The Story of Big Mar
Plaquemines Parish, Louisiana
1. The Great Flood, 1927
In a muddy stretch of the Mississippi
about thirteen miles south of New Orleans,
the river curves at a place called Caernevon.
In this epic storm, the rich motor out
in their pleasure boats to watch dynamite
explode the levee, water roaring across the breech.
On the east bank, the water rolls over
truck farms and cattle ranches
already saturated with more rain
than anyone can remember.
Once land, now water.
Once orange trees, now alligators and muskrats,
bass and crappie,
coots and ducks, eagles and egrets,
even the irrigation canals submerged.
2. Hurricane Katrina, 2005
Over time, houses rise up next to Big Mar,
a cul de sac, and then a golf course,
a playground, more houses and lawns.
Now, almost eighty years after The Great Flood,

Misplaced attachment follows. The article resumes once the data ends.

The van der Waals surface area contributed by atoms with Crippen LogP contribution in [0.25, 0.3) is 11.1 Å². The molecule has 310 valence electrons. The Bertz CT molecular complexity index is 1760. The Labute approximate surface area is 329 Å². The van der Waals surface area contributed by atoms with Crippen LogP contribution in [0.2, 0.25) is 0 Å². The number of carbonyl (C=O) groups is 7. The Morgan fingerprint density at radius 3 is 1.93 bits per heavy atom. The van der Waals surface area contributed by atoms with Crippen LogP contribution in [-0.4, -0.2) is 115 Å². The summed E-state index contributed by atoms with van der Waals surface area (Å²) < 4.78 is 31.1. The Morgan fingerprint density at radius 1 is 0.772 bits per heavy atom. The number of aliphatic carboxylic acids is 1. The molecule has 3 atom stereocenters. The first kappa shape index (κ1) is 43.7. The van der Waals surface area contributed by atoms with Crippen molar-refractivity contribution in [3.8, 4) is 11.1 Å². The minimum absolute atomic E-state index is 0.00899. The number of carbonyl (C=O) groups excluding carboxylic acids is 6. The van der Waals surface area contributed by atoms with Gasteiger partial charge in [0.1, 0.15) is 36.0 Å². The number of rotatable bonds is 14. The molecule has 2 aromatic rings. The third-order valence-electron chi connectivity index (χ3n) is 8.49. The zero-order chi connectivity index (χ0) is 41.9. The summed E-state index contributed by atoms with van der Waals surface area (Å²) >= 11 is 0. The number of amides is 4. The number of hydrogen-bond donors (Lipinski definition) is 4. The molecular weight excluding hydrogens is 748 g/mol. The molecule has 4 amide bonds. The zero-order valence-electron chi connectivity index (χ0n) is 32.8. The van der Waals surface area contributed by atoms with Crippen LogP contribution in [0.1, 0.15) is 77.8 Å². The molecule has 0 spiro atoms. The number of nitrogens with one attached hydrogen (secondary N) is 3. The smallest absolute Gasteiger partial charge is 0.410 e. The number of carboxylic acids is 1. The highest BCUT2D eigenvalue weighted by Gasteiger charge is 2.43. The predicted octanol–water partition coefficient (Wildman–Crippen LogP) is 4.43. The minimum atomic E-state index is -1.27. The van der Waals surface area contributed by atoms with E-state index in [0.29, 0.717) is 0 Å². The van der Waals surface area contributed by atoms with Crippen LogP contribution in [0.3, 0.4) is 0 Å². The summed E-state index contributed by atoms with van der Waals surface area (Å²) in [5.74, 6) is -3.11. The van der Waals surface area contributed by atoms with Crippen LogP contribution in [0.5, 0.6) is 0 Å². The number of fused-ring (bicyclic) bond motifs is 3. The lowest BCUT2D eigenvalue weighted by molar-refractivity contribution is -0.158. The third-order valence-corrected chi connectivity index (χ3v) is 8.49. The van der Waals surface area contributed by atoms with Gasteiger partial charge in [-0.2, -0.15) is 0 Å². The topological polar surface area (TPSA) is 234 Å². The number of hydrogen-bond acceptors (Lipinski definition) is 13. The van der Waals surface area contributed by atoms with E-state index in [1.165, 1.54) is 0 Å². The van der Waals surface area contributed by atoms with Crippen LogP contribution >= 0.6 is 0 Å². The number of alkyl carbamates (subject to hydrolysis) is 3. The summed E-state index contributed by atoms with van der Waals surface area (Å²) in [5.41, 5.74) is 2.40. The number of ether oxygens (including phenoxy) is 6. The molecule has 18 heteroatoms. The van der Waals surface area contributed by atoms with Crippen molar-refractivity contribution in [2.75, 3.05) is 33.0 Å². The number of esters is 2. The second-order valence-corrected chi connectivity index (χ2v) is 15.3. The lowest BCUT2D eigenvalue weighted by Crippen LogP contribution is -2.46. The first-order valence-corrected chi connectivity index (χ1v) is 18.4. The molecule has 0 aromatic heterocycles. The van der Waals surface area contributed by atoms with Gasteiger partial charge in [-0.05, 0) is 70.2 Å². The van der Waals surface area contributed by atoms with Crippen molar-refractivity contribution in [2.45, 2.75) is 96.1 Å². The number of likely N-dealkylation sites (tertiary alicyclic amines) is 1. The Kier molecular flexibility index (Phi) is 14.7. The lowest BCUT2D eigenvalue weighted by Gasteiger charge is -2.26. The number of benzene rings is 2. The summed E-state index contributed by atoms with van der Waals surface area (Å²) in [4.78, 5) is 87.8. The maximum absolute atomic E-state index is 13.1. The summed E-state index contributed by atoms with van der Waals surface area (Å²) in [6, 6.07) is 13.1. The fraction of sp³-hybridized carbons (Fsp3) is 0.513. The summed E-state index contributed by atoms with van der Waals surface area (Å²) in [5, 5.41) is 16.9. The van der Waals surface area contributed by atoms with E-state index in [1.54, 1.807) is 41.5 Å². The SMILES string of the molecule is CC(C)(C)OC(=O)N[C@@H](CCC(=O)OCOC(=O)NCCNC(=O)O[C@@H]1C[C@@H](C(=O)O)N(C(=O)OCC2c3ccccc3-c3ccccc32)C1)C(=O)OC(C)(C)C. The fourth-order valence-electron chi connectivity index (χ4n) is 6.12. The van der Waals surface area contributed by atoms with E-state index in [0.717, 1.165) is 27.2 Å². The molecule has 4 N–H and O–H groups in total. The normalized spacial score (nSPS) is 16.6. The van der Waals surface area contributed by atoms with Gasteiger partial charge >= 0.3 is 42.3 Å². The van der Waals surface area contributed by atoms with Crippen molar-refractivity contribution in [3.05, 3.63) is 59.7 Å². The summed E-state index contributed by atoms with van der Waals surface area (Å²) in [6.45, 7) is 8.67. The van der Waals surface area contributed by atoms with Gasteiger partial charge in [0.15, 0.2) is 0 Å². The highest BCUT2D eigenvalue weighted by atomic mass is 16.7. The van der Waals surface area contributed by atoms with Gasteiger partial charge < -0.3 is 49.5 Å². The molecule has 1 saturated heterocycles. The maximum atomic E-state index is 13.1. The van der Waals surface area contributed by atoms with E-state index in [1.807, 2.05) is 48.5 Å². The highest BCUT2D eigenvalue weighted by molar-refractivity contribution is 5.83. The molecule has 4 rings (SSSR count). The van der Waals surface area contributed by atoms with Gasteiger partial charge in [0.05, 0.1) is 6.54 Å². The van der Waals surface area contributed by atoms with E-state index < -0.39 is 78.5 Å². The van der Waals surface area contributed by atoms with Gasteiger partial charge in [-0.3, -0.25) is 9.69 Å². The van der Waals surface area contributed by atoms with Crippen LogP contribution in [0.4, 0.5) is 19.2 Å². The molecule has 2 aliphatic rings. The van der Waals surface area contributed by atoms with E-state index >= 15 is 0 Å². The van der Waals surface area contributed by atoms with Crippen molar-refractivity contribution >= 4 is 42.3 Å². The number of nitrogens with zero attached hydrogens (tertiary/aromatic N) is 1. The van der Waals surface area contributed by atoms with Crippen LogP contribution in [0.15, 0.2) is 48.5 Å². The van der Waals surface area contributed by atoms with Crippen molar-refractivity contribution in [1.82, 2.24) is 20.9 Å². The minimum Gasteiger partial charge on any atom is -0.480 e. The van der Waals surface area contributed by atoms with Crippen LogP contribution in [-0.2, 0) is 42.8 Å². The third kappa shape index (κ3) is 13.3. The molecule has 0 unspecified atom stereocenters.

the water rises again,
seeping up through the split-levels,
busting doors and windows,
leaving rotted floorboards
mildew stained walls, mangled swing sets.
3. On an air boat, 2015
Down the road, a rebuilt house dressed in white
stands on new stilts twenty-one feet high
while its neighbor’s garage door still tilts unhinged.
The sky is as blue as a Van Gogh painting.
Egrets, terns, kites—swirling masses
of feathers and small brains—
keep watch, as a brown pelican
casts its broad shadow across the bow.
Here in Big Mar, sand, silt and mud
create newborn islands of land
where cypress, moss and willow
dig in their roots, hold their ground.